Biochar is a carbon-rich material, made out of organic material like wood, sewage sludge, cattle manure, dry produce etc. or a combination of those. The organic material undergoes a pyrolysis process, in which the material decomposes in an anaerobic environment at about 500°c. It is worth noting that Co-Energy’s plants, working at 500°c are much safer than the usual pyrolytic systems, who operate at 700°c. When we think about cost-effective and useful ways to deal with organic waste – converting it to biochar is by far the best solution.
Applications of Biochar to Agriculture
Biochar’s main application in agriculture is to use it as a substrate, a substance that is added to the ground during the preparation phase in order to increase the ability of the root to absorb its necessary nutrition from the soil. Since biochar is a highly porous material, which means that it itself absorbs and maintains water and minerals, the roots grow within it very easily and get their critical materials from the biochar. This characteristic of biochar makes it very efficient and attractive to areas with scarce water conditions, such as deserts or in cases of drought. The biochar actually holds on to water within it, thus reducing the reliance on irrigation, and prevents water from seeping to the sandy ground.
Biochar vs. Compost
When considering whether to replace compost with biochar, there are three main rationales that tip the scale in favor of biochar.
First, it is much easier and faster to produce biochar than compost. Compost is made of very specific types of animal manure, and it can take up to eight months of preparation, not to mention the resources required for its production in terms of infrastructure and sunlight. Biochar, on the other hand, is almost an instant process. By using Co-Energy’s systems, you will be able to convert 1 metric ton of dry organic material into roughly 350Kg of biochar in less than an hour.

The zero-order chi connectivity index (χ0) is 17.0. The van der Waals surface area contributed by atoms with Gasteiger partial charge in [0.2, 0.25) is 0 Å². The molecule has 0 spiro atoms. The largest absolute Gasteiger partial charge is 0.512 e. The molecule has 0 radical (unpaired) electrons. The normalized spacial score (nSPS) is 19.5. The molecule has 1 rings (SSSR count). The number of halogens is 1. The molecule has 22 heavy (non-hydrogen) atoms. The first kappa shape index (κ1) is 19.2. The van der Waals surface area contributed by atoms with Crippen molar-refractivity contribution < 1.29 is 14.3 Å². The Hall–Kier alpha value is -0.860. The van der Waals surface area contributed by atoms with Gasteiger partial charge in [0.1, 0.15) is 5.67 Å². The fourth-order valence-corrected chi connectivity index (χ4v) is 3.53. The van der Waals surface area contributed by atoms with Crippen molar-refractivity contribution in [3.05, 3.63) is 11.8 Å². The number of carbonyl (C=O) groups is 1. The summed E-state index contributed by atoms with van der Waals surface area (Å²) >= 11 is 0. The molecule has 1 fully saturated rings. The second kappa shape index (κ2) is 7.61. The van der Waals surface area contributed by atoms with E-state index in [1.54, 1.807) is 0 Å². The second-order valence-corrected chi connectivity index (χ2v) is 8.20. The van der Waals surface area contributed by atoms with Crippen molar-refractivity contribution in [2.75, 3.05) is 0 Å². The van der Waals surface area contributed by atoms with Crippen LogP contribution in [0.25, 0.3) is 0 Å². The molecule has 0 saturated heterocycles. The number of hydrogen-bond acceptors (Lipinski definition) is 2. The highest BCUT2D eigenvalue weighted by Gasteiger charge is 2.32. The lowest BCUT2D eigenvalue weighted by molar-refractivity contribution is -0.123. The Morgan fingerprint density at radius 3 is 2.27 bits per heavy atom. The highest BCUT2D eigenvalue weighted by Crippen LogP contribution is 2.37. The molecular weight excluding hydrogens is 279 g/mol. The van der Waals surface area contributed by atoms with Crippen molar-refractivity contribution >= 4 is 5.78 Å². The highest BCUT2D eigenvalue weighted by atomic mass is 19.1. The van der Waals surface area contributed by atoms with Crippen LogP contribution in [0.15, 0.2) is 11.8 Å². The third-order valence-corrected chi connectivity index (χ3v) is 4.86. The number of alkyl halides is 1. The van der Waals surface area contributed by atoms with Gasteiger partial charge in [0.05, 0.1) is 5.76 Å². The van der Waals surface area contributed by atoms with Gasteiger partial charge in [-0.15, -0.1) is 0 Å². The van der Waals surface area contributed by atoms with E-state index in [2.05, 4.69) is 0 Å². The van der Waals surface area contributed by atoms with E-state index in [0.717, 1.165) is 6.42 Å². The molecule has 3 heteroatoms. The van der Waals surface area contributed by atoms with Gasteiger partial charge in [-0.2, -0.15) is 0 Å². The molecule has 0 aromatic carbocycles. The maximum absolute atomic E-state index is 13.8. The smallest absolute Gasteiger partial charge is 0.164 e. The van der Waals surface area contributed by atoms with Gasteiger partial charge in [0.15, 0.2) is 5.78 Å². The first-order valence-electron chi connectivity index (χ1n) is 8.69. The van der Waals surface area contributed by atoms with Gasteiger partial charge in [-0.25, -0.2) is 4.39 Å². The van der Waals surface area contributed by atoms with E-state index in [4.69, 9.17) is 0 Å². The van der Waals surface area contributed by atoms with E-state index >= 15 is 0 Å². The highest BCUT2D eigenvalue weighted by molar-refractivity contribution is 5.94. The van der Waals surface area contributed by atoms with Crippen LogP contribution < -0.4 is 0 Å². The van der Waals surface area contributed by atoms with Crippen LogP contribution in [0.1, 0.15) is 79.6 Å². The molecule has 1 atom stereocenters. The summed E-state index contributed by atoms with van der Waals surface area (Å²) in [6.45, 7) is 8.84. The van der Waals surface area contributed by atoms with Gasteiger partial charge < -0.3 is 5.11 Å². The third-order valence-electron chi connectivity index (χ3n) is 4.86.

Second, due to the nature of its preparation process, compost must be prepared in completely dry and sunny location. Unfortunately, sometimes rain contaminates the compost preparation process, and the result is an under-prepared compost. While this may sound mild, the consequences of using an under-prepared compost on the ground can actually be quite detrimental to the plant, in such a case the under-prepared compost take away microelements from the plant, instead of feed it to the plant. With biochar there is no such risk. The preparation process of biochar is done in a closed chamber and a controlled environment, no matter what is the weather outside. Biochar helps the plant obtain NPK and is more reliable than compost.
Third, in terms of health considerations and produce quality, biochar is the cleanest substrate you can add to the ground. Compost can transfer pathogens such as Verticillium Wilt, accelerated dissolution for MITC, fungus and seeds. These unwanted guests are not capable of appearing in biochar, simply because none of them will survive the 500°c environment in which it is made.
Carbon Footprint and CO2 Emissions
Not only does biochar have no carbon footprint, it actually reduces CO2 emissions because it absorbs CO2 from the atmosphere.